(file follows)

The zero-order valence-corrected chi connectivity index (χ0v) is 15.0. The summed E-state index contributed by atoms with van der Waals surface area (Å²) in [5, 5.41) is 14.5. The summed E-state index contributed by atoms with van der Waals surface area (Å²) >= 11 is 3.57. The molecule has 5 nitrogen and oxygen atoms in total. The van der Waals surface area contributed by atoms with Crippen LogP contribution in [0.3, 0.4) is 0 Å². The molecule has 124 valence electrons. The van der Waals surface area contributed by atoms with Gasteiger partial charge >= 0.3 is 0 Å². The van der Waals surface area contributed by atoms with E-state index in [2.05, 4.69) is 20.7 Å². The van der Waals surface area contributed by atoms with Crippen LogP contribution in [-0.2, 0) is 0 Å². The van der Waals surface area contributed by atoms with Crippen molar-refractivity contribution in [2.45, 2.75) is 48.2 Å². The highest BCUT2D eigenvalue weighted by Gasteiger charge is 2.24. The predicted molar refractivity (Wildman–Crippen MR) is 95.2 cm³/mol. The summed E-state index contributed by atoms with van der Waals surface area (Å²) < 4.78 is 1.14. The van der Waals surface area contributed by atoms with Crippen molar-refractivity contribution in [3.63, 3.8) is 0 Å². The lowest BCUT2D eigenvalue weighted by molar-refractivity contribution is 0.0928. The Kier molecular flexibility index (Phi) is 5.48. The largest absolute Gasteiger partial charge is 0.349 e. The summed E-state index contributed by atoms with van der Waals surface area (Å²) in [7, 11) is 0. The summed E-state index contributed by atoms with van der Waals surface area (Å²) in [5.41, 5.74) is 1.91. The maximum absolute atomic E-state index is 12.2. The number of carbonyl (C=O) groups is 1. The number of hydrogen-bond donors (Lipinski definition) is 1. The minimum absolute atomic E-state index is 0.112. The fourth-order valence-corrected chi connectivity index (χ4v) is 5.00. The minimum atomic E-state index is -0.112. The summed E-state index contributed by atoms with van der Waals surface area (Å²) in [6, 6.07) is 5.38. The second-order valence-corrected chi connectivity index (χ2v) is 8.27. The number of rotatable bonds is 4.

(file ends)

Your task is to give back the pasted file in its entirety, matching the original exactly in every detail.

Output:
The zero-order valence-corrected chi connectivity index (χ0v) is 15.0. The summed E-state index contributed by atoms with van der Waals surface area (Å²) in [5, 5.41) is 14.5. The summed E-state index contributed by atoms with van der Waals surface area (Å²) >= 11 is 3.57. The molecule has 5 nitrogen and oxygen atoms in total. The van der Waals surface area contributed by atoms with Crippen LogP contribution in [0.3, 0.4) is 0 Å². The molecule has 124 valence electrons. The van der Waals surface area contributed by atoms with Gasteiger partial charge >= 0.3 is 0 Å². The van der Waals surface area contributed by atoms with E-state index in [2.05, 4.69) is 20.7 Å². The van der Waals surface area contributed by atoms with Crippen LogP contribution in [-0.2, 0) is 0 Å². The van der Waals surface area contributed by atoms with Crippen molar-refractivity contribution in [2.45, 2.75) is 48.2 Å². The highest BCUT2D eigenvalue weighted by Gasteiger charge is 2.24. The predicted molar refractivity (Wildman–Crippen MR) is 95.2 cm³/mol. The summed E-state index contributed by atoms with van der Waals surface area (Å²) < 4.78 is 1.14. The van der Waals surface area contributed by atoms with Crippen molar-refractivity contribution in [3.63, 3.8) is 0 Å². The lowest BCUT2D eigenvalue weighted by molar-refractivity contribution is 0.0928. The Kier molecular flexibility index (Phi) is 5.48. The largest absolute Gasteiger partial charge is 0.349 e. The summed E-state index contributed by atoms with van der Waals surface area (Å²) in [7, 11) is 0. The summed E-state index contributed by atoms with van der Waals surface area (Å²) in [5.41, 5.74) is 1.91. The maximum absolute atomic E-state index is 12.2. The number of carbonyl (C=O) groups is 1. The number of hydrogen-bond donors (Lipinski definition) is 1. The minimum absolute atomic E-state index is 0.112. The fourth-order valence-corrected chi connectivity index (χ4v) is 5.00. The minimum atomic E-state index is -0.112. The summed E-state index contributed by atoms with van der Waals surface area (Å²) in [6, 6.07) is 5.38. The second-order valence-corrected chi connectivity index (χ2v) is 8.27. The number of rotatable bonds is 4.